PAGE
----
Start with a cloth: an old T-shirt, a ripped pillowcase. Scissors, the good ones you hide in your sewing chest to keep them from being dulled on construction paper and those plastic packages that make you cry with frustration.
Cut the cloth into longish strips.
Wash and comb your daughter’s hair. Use no-tears shampoo and a wide-toothed comb. They won’t keep her hair from snarling or prevent the wailing that follows, but denial is as important in this endeavor as in all things.
She has your grandmother’s hair, identical to the locks that nestle between the pages of the old books packed into the cedar chest your father made you. It cracked when your husband moved you out West. Things break sometimes, but it doesn’t mean you love them any less.
While the hair is still damp, grasp a small section. Slide a strip of cloth to the very ends and roll the hair up into a tight curl. Knot the ends of the strip together in a single, simple twist. Make it tight, so that it can’t easily be undone. There are things you wish you could undo, but this isn’t one of them.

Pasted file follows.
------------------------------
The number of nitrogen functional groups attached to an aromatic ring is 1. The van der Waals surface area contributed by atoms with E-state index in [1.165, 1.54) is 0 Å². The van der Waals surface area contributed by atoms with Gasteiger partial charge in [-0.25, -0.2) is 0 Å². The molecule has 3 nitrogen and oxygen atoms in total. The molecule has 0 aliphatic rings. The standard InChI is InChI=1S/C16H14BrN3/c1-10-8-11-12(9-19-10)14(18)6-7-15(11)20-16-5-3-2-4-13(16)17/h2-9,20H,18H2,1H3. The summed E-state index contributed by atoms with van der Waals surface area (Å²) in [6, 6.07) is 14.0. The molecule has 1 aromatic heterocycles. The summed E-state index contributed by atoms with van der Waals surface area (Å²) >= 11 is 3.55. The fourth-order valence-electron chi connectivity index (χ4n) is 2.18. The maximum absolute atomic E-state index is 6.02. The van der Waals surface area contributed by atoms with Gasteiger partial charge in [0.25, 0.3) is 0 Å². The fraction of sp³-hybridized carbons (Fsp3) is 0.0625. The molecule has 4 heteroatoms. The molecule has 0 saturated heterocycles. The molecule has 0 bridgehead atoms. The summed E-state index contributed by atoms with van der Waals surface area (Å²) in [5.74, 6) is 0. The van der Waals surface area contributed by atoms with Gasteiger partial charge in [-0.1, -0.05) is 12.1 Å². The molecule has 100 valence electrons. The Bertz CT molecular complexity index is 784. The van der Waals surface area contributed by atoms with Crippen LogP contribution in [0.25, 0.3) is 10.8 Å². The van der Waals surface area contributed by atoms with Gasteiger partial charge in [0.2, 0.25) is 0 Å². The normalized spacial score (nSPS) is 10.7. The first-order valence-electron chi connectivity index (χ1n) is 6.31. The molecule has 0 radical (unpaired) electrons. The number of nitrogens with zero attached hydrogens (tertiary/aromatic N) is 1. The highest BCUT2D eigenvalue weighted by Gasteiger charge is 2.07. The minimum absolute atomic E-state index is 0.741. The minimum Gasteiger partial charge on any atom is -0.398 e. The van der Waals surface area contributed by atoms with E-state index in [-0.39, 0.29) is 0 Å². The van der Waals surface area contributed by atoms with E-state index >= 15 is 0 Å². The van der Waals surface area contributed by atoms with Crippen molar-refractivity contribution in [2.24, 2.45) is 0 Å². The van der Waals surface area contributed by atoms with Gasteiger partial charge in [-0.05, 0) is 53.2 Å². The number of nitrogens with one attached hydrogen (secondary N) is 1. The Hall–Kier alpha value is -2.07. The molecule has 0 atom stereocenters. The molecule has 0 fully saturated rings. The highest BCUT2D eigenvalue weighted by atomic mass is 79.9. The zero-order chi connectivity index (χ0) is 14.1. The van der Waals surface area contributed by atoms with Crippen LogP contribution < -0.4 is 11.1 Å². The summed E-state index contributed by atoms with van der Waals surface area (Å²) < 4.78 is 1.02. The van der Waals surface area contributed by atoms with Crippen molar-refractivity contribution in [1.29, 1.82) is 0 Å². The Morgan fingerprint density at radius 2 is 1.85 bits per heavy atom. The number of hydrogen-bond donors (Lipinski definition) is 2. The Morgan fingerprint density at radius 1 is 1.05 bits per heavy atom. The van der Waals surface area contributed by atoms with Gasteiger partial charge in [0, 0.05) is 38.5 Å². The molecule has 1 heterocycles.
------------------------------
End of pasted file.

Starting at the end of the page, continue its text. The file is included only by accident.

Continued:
When you have curled all her hair, let the child sleep. Kiss her. Sing her a lullaby. Tell her a story where everyone winds up happy. There’s no need to alarm her.
In the morning, release everything and shake out the curls. Admire your hard work.
It will be undone again by evening.
- Lisa Péré is a freelance writer and editor with too many pets and not enough time. Her specialties are mortifying teenagers and indulging in hyperbole. She is uniquely bad at housekeeping. She lives happily in Colorado, with her two children and a plethora of Oxford commas.